An NHS hospital "routinely neglected" patients and displayed "systemic failings" in its approach to care, an independent report said.
Mid Staffordshire NHS Foundation Trust lost sight of its responsibility to provide safe care after managers became preoccupied with cost-cutting and Government targets, the damning study said.
The probe was launched into events at Stafford Hospital after a report last March from the Healthcare Commission revealed a catalogue of failings at the trust, which also runs Cannock Chase Hospital. Between 400 and 1,200 more people died than would have been expected in a three-year period from 2005 to 2008.
Inquiry chairman Robert Francis QC made 18 recommendations for both the trust and the Government after hearing evidence from more than 900 patients and their family members, and more than 80 staff.
But Julie Bailey, who founded the campaign group Cure The NHS after the death of her mother Bella at the hospital, described the report as "absolutely outrageous" and called for a public inquiry.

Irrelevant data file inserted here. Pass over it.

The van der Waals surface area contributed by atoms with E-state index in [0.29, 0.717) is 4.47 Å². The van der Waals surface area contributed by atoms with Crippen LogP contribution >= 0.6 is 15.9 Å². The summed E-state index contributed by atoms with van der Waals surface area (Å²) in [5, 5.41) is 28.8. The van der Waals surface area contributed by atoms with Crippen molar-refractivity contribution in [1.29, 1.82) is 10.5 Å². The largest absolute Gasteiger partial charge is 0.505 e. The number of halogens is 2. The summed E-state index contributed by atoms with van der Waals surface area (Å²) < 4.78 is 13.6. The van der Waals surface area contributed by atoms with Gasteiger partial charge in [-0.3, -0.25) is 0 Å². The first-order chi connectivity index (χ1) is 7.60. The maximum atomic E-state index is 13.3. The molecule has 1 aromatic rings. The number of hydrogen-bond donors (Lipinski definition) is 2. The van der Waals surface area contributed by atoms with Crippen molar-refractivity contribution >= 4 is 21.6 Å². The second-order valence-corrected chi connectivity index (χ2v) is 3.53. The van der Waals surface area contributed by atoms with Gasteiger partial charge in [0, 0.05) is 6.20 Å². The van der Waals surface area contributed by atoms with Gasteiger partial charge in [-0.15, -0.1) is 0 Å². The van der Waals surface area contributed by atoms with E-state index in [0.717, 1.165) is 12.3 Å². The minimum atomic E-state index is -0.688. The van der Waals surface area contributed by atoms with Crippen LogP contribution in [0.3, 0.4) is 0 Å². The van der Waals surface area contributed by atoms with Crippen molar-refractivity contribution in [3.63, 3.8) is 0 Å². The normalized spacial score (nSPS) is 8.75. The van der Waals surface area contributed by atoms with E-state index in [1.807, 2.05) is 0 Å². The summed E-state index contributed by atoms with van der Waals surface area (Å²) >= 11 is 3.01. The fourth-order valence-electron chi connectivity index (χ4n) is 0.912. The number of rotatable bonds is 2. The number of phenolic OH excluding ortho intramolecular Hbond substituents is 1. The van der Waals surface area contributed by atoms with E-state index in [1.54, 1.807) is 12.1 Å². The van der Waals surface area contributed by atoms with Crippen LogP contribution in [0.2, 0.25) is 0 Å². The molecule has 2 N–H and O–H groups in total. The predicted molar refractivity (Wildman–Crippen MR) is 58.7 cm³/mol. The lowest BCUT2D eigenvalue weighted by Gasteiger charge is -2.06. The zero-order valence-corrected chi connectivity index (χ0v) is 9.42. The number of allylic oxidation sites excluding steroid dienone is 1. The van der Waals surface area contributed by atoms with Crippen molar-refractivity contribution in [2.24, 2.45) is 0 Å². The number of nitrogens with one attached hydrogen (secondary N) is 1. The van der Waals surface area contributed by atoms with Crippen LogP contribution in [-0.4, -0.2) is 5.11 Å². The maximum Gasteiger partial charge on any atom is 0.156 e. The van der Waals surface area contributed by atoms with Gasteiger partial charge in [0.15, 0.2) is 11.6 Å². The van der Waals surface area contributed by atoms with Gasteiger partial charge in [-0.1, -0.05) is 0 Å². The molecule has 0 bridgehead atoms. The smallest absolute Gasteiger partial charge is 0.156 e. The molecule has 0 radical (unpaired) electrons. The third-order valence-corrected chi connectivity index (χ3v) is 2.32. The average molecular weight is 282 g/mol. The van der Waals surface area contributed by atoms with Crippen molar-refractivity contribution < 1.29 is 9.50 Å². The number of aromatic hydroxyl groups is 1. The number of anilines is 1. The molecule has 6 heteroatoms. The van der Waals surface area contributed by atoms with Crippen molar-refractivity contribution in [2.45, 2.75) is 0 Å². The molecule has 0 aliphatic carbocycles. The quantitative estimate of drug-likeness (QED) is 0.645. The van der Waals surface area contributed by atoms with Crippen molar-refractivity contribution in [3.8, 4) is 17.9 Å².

While highlighting serious management failings, the report contained dozens of examples of nurses neglecting patients. Some were left unwashed - at times for up to a month - and food and drinks were left out of reach, the inquiry found. Patients were left in dirty bedding and were caused "considerable suffering, distress and embarrassment".
The inquiry concluded that the trust's board - which exacerbated its problems by cutting staff to save £10 million in 2006/7 - was "disconnected" from what was actually happening in the hospital.
Mr Francis said "the scale of failure" was greater than has been revealed to date. While he concluded that Stafford Hospital should not be closed, he recommended that Health Secretary Andy Burnham review whether to remove Mid-Staffordshire's status as a foundation trust - a supposed marker of excellence in the NHS.
In response, Mr Burnham told MPs he accepted all the report's recommendations: "This was ultimately a local failure, but it is vital that we learn the lessons nationally to ensure that it won't happen again - we expect everyone in the NHS to read the report and act on it."
Gordon Brown described the "management failure" as "completely unacceptable". The Prime Minister told MPs the Government was working on plans to "strike off" hospital managers responsible for such issues. "I understand that there are more than 300 cases that are being investigated and every one of these families deserves to have the answers that are necessary."